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        RECEIVED, A BLANK CHILD.

THE blank day of blank, Received a blank
child.

Within a few weeks, this official form,
printed on a piece of parchment, happened to
come in our way. Finding it to be associated
with the histories of more than twenty
thousand blank children, we were led into an
enquiry concerning those little gaps in the
decorous world. Their home and head
quarters whence the document issues, is the
Foundling Hospital, London.

This home of the blank children is by no
means a blank place. It is a commodious
roomy comfortable building, airily situated,
though within advertisement distance of
Temple Bar, which, as everybody knows, is
precisely ten minutes' walk. It stands in its
own grounds, cosily surveying its own shady
arcades, its own turf, and its own high trees.
It has an incredible fishpond behind it, no
curious windows before it, and the wind
(tempered to the shorn lambs within) is free
to blow on either side of it. It preserves
a warm, old fashioned, rich-relation kind of
gravity, strongly indicative of Bank stock.
Its confidential servants have comfortable
places. Its large rooms are wainscoated
with the names of benefactors, set forth in
goodly order like the tables of the law. Its
broad staircases, with balustrades such as
elephants might construct if they took to the
building arts, not only lead to long dining-
rooms, long bedroom galleries, long lavatories,
long schoolrooms and lecture halls, for the
blank children; but to other rooms, with
listed doors and Turkey carpets, which the
greatest English painters have lent their aid
to adorn. In the halls of the blank children,
the Guards for ever march to Finchley, under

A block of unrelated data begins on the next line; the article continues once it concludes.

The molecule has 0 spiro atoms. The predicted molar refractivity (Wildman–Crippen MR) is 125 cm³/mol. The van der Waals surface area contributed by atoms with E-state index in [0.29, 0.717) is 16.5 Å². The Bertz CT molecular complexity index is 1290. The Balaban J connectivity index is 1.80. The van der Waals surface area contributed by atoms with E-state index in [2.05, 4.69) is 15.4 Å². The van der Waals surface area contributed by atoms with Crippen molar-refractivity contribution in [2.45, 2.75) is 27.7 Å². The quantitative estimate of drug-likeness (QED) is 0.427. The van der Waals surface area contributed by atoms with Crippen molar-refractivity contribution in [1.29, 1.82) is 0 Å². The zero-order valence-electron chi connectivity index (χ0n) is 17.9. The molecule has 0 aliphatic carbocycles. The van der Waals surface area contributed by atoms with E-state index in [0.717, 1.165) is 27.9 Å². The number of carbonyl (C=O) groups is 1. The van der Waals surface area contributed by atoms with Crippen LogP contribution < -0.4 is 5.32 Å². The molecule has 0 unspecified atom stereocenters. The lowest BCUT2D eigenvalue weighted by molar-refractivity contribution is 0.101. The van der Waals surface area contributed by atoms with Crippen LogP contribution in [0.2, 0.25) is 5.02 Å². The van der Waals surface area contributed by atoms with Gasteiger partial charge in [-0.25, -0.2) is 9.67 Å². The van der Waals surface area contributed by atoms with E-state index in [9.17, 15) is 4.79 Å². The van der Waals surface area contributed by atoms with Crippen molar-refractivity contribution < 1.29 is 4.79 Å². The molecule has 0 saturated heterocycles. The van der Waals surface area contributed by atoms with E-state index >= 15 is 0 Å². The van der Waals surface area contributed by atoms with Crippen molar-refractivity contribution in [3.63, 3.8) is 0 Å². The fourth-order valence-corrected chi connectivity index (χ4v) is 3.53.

General HOGARTH. Deceased patrons come
to life again under the hands of KNELLER,
REYNOLDS, and GAINSBOROUGH. Nay, the good
Duke of Cambridge himself, in full masonic
paraphernalia, condescends to become a
stupendous enigma over the chimney-piece of
the smallest of the blank infants who can sit
at dinner. Under the roof of the blank
children the Royal Academy of Painting and
Sculpture was originated. In the chapel of
the blank children there is a noble organ, the
gift of HANDEL; from whose great oratorio
The Messiahalso his munificent contribution
for their benefittheir hospital has received
ten thousand pounds. There, too, the Church
service is every Sunday performed at its best,
with all the assistance of devotional music,
yet free from the stage-playing of any ism,
not forgetting schism. There, likewise, may
be heard at this present time, if we may
presume to say so, one of the least conventional,
most sensible, naturally eloquent and earnest
of preachers.

The knowledge of all these things accumulating
in our mind upon the receipt for that
blank child on the blank day of blank,
induced us to look more curiously into the
history of the Foundling Hospital.

In or about the Christian year one thousand
seven hundred and twenty-two: a good old
time, when England had had too much to do,
through all the good old times intervening
since the days of Pope Innocent the Third, to
do anything whatever for Foundlings; in or
about that year there dwelt in London the
gentle sea-captain, THOMAS CORAM. Although
the captain had made his fortune on the American
plantations, and had seen sights in his day,
he came out of it all with a tender heart;
and this tender heart of Captain Coram was
so affected by seeing blank children, dead and
alive, habitually exposed by the wayside as
he journeyed from Rotherhithe (where he
had set up his retreat that he might keep a
loving eye on the river) to the Docks and
Royal Exchange, and from the Docks and
Royal Exchange home to Rotherhithe again
to receive the old shipmate, who was generally
coming to dinner, that he could not bear it.
So, the Captain went to work like a man who
had gone down to the sea in ships, and knew
what work was. After conquering innumerable
thorns and brambles, springing out into
his path from that weedy virtue which is
always observed to flower in a wrong place
when nobody wants to smell it, Captain
Coram found that he had got together
subscriptions enough to begin a hospital for poor
foundlings, and to buy an estate of fifty-six
acresout in Lamb's Conduit fields then
for five thousand five hundred pounds. Little
did the Captain think that the whole amount
of that purchase-money would ever come to
be annually received back in rents; but so it
is at this day.

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